Album Review: INCANTATION Profane Nexus
In some ways, it’s difficult to write an album review for a band like Incantation, especially when you don’t come from a position of ignorance of their previous output. Incantation is similar to consistent acts like Slayer, Goatwhore and Iron Maiden in that their style from album-to-album doesn’t change much. Sure, they write new songs and arrange the notes in a different order, but the core elements of their sound doesn’t shift a whole lot. So when considering Incantation’s new album, Profane Nexus, you’re not wondering if it will be “a good metal” album as much as “a good Incantation album.”
This introduces another level of complexity, however, in that being a massive fan of the band will color your judgement to the point where the band can “do no wrong.” This happens to be the case with this reviewer. I happen to think it’s highly unfair that the band tends to be remembered for Onward to Golgotha and “everything else” (perhaps Diabolical Conquest too if the publication is feeling charitable). Lesser-known albums like Decimate Christendom and Blasphemy contain some of the band’s finest work (e.g. “Dying Divinity,” “Crown of Decayed Salvation”) and should not go ignored by fans of dark, haunting death metal. So if you like the style they play, which begat bands like Dead Congregation and Drawn and Quartered (and place them as sonic cousins to black metal bands like Profanatica and Demoncy), you might be ok picking up whatever these guys throw down.
However, it would be hard to deny the upswing in quality Incantation has produced with their last two albums, Vanquish in Vengeance and Dirges of Elysium. These albums have better writing and production than much of the band’s mid-career work (2000-2006), and this trend has absolutely continued on Profane Nexus.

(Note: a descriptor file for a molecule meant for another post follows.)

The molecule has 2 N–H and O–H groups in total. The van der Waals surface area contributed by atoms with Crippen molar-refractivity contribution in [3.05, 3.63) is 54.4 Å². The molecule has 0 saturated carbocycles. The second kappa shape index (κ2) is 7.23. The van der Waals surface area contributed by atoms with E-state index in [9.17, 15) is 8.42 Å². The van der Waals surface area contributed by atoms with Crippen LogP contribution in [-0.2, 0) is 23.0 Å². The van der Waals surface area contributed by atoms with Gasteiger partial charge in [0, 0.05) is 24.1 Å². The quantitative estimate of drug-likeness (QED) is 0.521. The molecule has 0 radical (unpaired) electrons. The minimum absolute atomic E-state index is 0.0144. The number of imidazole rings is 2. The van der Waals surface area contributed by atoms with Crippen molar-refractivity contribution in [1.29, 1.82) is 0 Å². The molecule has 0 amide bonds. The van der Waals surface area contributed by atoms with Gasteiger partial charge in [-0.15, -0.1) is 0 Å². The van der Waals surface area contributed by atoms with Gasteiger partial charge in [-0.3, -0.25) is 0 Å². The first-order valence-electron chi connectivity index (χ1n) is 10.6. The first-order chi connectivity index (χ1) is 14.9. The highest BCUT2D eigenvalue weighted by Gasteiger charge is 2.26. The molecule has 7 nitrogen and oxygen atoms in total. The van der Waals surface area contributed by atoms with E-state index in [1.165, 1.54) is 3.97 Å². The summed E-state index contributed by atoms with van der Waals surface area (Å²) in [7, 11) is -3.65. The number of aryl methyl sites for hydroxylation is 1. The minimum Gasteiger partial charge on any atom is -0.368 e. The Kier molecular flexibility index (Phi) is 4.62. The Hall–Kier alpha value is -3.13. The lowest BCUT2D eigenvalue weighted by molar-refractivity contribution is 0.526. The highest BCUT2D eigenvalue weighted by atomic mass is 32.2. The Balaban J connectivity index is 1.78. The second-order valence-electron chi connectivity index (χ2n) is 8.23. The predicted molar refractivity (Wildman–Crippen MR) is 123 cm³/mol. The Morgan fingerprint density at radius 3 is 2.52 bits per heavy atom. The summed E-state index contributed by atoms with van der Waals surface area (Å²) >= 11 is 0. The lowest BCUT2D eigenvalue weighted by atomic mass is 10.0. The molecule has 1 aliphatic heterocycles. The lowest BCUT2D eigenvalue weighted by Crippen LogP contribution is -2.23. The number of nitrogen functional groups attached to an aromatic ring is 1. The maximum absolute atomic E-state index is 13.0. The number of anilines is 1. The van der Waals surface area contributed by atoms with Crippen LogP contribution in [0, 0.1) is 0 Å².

“Muse” is a well-constructed, crushing opener. Songs like “Rites of the Locust” and “Les Sepulcri” represent the band at their best, with massive riffs and a perfectly honed atmosphere that places them right alongside classics like “Unholy Massacre” and “Essence Ablaze.” These are the songs John McEntee was born to write and perform.
Additionally, the band throws in a few less expected treats for the attentive listener. “Incorporeal Despair” is a slow and spooky terror-fest, featuring some excellent bass work from bassist Chuck Sherwood. As if to compensate, “Xipe Totec” is a quick, no nonsense rager that clocks in at one minute and two seconds. The band even uses some unexpectedly melodic guitar lines to open “Omens to the Altar of Onyx,” along with some dissonant solo work.
Perhaps most importantly, Incantation never overstays their welcome on any of these songs. At their weaker moments, the band has sometimes over-indulged on the slow songs, making them unnecessarily long and thus missing their point and boring the listener. There was no good reason to make the last song on their previous album go over 16 minutes. Luckily, the band makes no such mistake here.
It’s genuinely thrilling to hear a band sound so good so many years into their career. Perhaps there’s something in the water that’s pushing bands like My Dying Bride to make albums like Feel the Misery, or pushing bands like Paradise Lost to make albums like The Plague Within, or pushing bands like Incantation to make albums like Profane Nexus. Whatever it is, let’s drink up and praise Incantation’s delivery of horrific prophecies.
Favorite songs: “Muse,” “Rites of the Locust,” “Les Sepulcri,” and “Omens to the Altar of Onyx”